Sooner or later, delicate Death.   
   
Prais'd be the fathomless universe,
For life and joy, and for objects and knowledge curious;   
And for love, sweet love—But praise! praise! praise!   
For the sure-enwinding arms of cool-enfolding Death.   
   
Dark Mother, always gliding near, with soft feet,   
Have none chanted for thee a chant of fullest welcome?
   
Then I chant it for thee—I glorify thee above all;   
I bring thee a song that when thou must indeed come, come unfalteringly.   
   
Approach, strong Deliveress!   
When it is so—when thou hast taken them, I joyously sing the
   dead,   
Lost in the loving, floating ocean of thee,
Laved in the flood of thy bliss, O Death.   
   
From me to thee glad serenades,   
Dances for thee I propose, saluting thee—adornments and
   feastings for thee;   
And the sights of the open landscape, and the high-spread sky, are
   fitting,   
And life and the fields, and the huge and thoughtful night.  155
   
The night, in silence, under many a star;   
The ocean shore, and the husky whispering wave, whose voice I know;   
And the soul turning to thee, O vast and well-veil'd Death,   
And the body gratefully nestling close to thee.   
   
Over the tree-tops I float thee a song!
Over the rising and sinking waves—over the myriad fields, and
   the prairies wide;   
Over the dense-pack'd cities all, and the teeming wharves and ways,   
I float this carol with joy, with joy to thee, O Death!
   
17
To the tally of my soul,   
Loud and strong kept up the gray-brown bird,
With pure, deliberate notes, spreading, filling the night.   
   
Loud in the pines and cedars dim,   
Clear in the freshness moist, and the swamp-perfume;   
And I with my comrades there in the night.   
   
While my sight that was bound in my eyes unclosed,
As to long panoramas of visions.   
  
18
I saw askant the armies;   
And I saw, as in noiseless dreams, hundreds of battle-flags;   
Borne through the smoke of the battles, and pierc'd with missiles, I
   saw them,   
And carried hither and yon through the smoke, and torn and bloody;
And at last but a few shreds left on the staffs, (and all in
   silence,)   
And the staffs all splinter'd and broken.   
   
I saw battle-corpses, myriads of them,   
And the white skeletons of young men—I saw them;   
I saw the debris and debris of all the dead soldiers of the war;
But I saw they were not as was thought;   
They themselves were fully at rest—they suffer'd not;   
The living remain'd and suffer'd—the mother suffer'd,   
And the wife and the child, and the musing comrade suffer'd,   
And the armies that remain'd suffer'd.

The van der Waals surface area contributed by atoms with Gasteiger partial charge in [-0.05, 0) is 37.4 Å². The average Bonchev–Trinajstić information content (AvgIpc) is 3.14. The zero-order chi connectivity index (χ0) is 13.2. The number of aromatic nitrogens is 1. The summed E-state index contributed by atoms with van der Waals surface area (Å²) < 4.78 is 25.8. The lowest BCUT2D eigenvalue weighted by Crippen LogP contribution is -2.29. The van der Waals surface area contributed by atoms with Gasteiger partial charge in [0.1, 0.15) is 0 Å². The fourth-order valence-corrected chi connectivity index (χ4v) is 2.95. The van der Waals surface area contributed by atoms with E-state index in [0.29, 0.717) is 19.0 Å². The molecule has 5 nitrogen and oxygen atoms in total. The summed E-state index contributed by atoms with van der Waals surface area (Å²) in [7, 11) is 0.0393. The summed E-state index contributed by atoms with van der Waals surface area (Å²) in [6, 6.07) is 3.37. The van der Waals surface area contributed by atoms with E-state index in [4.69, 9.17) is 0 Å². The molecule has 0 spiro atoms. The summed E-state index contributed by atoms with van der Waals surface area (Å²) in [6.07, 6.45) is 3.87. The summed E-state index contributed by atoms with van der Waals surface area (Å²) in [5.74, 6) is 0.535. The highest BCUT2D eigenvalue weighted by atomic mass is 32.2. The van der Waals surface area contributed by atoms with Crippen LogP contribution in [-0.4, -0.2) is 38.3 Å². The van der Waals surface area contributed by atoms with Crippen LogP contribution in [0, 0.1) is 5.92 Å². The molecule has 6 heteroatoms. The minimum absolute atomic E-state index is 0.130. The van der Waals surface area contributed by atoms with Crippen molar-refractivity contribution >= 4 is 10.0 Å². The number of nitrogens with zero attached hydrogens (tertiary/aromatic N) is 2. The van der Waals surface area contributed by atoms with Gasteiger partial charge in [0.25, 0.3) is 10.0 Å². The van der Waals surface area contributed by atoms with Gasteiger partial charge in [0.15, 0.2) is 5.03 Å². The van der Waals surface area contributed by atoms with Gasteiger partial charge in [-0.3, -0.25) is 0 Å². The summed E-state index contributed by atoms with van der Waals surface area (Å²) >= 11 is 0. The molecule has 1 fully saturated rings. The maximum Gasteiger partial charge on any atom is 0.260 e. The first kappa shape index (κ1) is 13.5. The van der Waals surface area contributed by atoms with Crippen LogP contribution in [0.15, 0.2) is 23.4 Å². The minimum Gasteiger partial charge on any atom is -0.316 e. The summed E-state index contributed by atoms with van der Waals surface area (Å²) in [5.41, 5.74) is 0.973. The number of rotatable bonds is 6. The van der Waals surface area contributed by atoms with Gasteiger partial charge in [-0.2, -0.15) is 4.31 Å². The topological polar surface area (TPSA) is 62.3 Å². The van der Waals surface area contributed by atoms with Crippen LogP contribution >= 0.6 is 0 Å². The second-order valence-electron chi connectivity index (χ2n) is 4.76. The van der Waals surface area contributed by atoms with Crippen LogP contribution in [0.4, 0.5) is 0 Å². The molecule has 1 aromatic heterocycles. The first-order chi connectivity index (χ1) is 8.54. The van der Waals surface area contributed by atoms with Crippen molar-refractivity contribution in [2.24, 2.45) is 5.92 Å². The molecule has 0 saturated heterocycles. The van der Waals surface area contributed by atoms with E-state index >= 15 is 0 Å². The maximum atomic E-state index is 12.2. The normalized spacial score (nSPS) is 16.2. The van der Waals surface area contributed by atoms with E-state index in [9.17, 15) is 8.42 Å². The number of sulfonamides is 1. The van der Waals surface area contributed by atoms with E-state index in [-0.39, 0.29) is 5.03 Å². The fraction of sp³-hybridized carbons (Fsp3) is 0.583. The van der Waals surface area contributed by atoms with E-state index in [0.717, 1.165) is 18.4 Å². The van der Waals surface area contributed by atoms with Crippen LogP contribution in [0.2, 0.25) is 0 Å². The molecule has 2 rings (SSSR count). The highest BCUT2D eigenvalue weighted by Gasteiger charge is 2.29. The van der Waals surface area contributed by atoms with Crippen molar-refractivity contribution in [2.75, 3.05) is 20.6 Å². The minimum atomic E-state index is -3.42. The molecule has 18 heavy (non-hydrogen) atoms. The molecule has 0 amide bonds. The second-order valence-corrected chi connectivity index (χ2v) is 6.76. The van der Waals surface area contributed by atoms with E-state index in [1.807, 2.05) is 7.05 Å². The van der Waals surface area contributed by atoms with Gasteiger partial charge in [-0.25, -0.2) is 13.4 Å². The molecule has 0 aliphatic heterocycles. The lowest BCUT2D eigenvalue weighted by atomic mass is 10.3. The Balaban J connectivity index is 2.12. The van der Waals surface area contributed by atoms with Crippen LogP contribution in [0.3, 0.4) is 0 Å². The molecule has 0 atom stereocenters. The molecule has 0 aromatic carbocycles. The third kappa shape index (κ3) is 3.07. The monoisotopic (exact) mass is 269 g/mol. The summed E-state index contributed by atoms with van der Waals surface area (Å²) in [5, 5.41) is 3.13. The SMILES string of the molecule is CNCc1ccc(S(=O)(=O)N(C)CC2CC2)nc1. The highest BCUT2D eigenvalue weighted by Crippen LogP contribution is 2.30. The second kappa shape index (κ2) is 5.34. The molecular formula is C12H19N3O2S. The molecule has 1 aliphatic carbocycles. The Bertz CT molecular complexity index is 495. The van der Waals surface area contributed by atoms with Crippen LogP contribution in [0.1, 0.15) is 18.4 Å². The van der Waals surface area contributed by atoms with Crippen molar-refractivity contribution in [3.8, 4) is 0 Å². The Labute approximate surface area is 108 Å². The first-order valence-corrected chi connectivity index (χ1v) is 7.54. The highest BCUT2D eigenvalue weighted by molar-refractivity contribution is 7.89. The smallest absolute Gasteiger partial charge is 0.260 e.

19
Passing the visions, passing the night;   
Passing, unloosing the hold of my comrades' hands;   
Passing the song of the hermit bird, and the tallying song of my
   soul,   
(Victorious song, death's outlet song, yet varying, ever-altering
   song,   
As low and wailing, yet clear the notes, rising and falling, flooding
   the night,
Sadly sinking and fainting, as warning and warning, and yet again
   bursting with joy,   
Covering the earth, and filling the spread of the heaven,   
As that powerful psalm in the night I heard from recesses,)   
Passing, I leave thee, lilac with heart-shaped leaves;   
I leave thee there in the door-yard, blooming, returning with spring,
I cease from my song for thee;   
From my gaze on thee in the west, fronting the west, communing with
   thee,   
O comrade lustrous, with silver face in the night.   
  
20
Yet each I keep, and all, retrievements out of the night;   
The song, the wondrous chant of the gray-brown bird,
And the tallying chant, the echo arous'd in my soul,   
With the lustrous and drooping star, with the countenance full of
   woe,   
With the lilac tall, and its blossoms of mastering odor;   
With the holders holding my hand, nearing the call of the bird,   
Comrades mine, and I in the midst, and their memory ever I
   keep—for the dead I loved so well;
For the sweetest, wisest soul of all my days and lands...and this for
   his dear sake;   
Lilac and star and bird, twined with the chant of my soul,   
There in the fragrant pines, and the cedars dusk and dim.
 

Poems by This Author

A child said, What is the grass? by Walt Whitman
A child said, What is the grass? fetching it to me with full
A Clear Midnight by Walt Whitman
This is thy hour O Soul, thy free flight into the wordless,
A Noiseless Patient Spider by Walt Whitman
A noiseless patient spider